Notice that 7-zip GUI is different from 7-zip File Manager. (Aha!)

Click ‘OK’ and try double-clicking your compressed files.

You’re welcome. 🙂

Codeacademy: getting you started with JavaScript

Programming is an essential part of learning computers. You won’t be learning just about computer hardware — that’s what technicians are for. To be a computer “scientist”, you have to learn software and how to code. Though not in exactly in the “scientific research” category, JavaScript is one language you can use to learn about how to communicate to your computer. gives 8 easy interactive lessons for you to get started with the basics of programming using JavaScript.

Having had only a college degree and some basics of computer programming, I must say that has a good interface for the user. Instructions are on the left side of the website with a big console in the middle. I don’t think it’s meant to be customizable so you can’t change it into your own console theme (green on black ala-The Matrix or plain white on black) but it serves its purpose. You can “Run” and “Save” and edit your code. However, I’m not sure if you need a compiler for JavaScript or it’s built in. Do you really just “Run” a program straight from code? Well, the console shows you errors so I guess it’s pre-compiled. But I’m just an amateur so I don’t think the person who’s trying to learn to code shouldn’t be thinking about that yet. And that’s a good thing.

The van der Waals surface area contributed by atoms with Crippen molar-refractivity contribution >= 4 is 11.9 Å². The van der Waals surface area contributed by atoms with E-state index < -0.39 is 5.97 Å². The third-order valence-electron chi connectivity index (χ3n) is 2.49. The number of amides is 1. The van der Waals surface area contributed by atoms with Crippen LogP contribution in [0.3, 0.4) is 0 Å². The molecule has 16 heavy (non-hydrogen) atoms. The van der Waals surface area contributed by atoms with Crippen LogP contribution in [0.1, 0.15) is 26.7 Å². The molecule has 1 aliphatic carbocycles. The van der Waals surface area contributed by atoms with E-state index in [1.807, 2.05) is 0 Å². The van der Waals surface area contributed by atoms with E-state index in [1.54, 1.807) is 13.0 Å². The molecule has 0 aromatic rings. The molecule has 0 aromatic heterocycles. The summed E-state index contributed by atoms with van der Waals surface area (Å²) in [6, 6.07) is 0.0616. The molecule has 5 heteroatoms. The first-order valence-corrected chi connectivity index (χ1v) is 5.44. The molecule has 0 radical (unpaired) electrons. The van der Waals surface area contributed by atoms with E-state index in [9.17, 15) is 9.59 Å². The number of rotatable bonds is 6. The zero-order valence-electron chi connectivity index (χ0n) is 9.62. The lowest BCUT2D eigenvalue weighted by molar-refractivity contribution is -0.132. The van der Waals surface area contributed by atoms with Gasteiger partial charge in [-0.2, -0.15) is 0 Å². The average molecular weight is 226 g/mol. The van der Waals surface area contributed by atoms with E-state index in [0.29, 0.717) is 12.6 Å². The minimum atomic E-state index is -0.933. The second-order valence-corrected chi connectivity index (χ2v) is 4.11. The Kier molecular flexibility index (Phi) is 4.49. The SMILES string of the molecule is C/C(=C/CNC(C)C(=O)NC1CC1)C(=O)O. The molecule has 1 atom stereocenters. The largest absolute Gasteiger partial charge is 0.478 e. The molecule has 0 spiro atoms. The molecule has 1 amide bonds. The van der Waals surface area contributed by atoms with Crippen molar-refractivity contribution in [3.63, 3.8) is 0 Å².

In about an hour, I finished the “tutorial”. I was hoping for more lessons but alas, there were none. Codeacademy was hoping for more lessons as well and gave me a notification about writing lessons for other computer languages! I sure hope the community would grow and be of help to those who, just like me, want to discover or re-discover the joys of programming.